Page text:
How Hannah Black and Megan Peterson got their First Film Produced by the Duplass Bros.
I first discovered Megan Peterson and Hannah Black while prepping for the This World Alone crowdfunding campaign. Megan and Hannah had (very) successfully funded their first feature, Drought, and we passed around their fundraising video to show everyone what a great fundraising video could be. As we continued to follow along with their journey, we were happy to learn that you couldn’t find two harder working, kinder, and more accessible filmmakers in the business. Their hard work paid off when Drought was chosen as the winner of the Hometown Heroes contest which brought on Mark and Jay Duplass as producers. Drought is currently in post-production and should be hitting the festival circuit in the fall.
Tell us a little about Drought!
Megan: Drought is a feature length film about a girl, Sam, her brother Carl, best friend Lewis, and estranged sister Lillian that find themselves on a crazy adventure to chase a storm. Carl is on the Autism spectrum & obsessed with weather, but their small town is going through a drought. All he wants is to chase a storm he is predicting. The gang ends up together on a fun adventure mixed with learning about forgiveness and the importance of family.
How did did you guys first meet and how did this big journey all this come together?
Megan: Hannah and I met in a Meisner class 5 years ago at Actor's Arsenal, an acting studio in Wilmington, NC. During the 2 year program, our acting coach, Ron Fallica, showed us Mark Duplass' SXSW talk encouraging filmmakers to make movies on the weekends with friends. So we did that!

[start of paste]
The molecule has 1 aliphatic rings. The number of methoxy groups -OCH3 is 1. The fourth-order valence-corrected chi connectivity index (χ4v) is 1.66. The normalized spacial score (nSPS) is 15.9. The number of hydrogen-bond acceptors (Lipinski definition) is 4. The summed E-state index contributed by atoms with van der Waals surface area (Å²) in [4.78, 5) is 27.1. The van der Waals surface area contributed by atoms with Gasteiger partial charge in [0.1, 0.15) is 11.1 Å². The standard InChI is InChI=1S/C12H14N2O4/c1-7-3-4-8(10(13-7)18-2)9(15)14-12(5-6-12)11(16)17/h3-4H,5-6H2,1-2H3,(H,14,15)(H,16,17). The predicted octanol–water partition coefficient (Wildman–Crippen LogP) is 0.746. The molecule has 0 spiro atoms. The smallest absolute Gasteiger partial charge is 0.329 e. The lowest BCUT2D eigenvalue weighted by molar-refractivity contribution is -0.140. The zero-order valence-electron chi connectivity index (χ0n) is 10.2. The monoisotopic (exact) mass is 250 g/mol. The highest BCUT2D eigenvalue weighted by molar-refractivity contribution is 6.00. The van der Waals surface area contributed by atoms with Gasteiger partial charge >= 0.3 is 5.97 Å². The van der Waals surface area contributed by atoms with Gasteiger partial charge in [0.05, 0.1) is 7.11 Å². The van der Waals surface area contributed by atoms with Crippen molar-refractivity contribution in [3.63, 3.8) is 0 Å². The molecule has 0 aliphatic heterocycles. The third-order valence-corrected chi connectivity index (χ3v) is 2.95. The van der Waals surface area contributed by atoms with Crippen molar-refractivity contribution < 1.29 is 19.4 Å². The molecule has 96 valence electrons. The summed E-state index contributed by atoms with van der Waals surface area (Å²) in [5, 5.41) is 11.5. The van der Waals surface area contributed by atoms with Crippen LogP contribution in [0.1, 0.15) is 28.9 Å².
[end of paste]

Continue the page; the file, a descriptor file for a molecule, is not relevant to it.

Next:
Hannah: Megan and I had created a couple of short films and discovered that we complemented one another very well. We enjoyed and respected what the other person brought to the table and had a blast working together. She's pretty much the best! Shortly after wrapping a short film in the summer of 2015, I came to Megan with the story of what would later be, Drought. Our visions completely aligned and we quickly realized that the story deserved a longer format.
Megan: We would meet and structure the story on Tuesdays, Hannah would write and send me 5 pages a day, and in a month we had a first draft.
Hannah: We were so jazzed that we had a real life feature film in our hands that we were ready to make it on the spot. Thankfully, two of our very good friends read it over and encouraged us to keep tweaking it and make it the best it could be. We are so grateful for them and their advice because the first draft was bad... like really bad. Megan and I would meet to discuss story, I would go back and re-write a draft... and re-write again... and again.
Megan: Fast forward three years and 7 1/2ish drafts later, we were ready to make the film but didn't know how it would all come together.
Hannah: We had no idea how to make it, let alone get the finances. Just when we were about to shelf it, Seed&Spark made an announcement that they were doing a Hometown Heroes Rally. Raise funds for your feature? Gain an audience? Oh...and potentially have The Duplass Brothers executive produce? Heck yes!
And all those “potentialities” came true! You guys successfully crowdfunded your movie and now have the Duplass Brothers on as producers! How did this happen?
Hannah: Its absolutely insane right?!! We are still pinching ourselves.
Megan: We still can't believe it but it is true!! It's a pretty crazy story. In the summer of 2017, Hannah texted me a No Film School article titled "The Duplass Brothers Want To Fund Your Feature." Her text only included the article & 13 exclamation marks.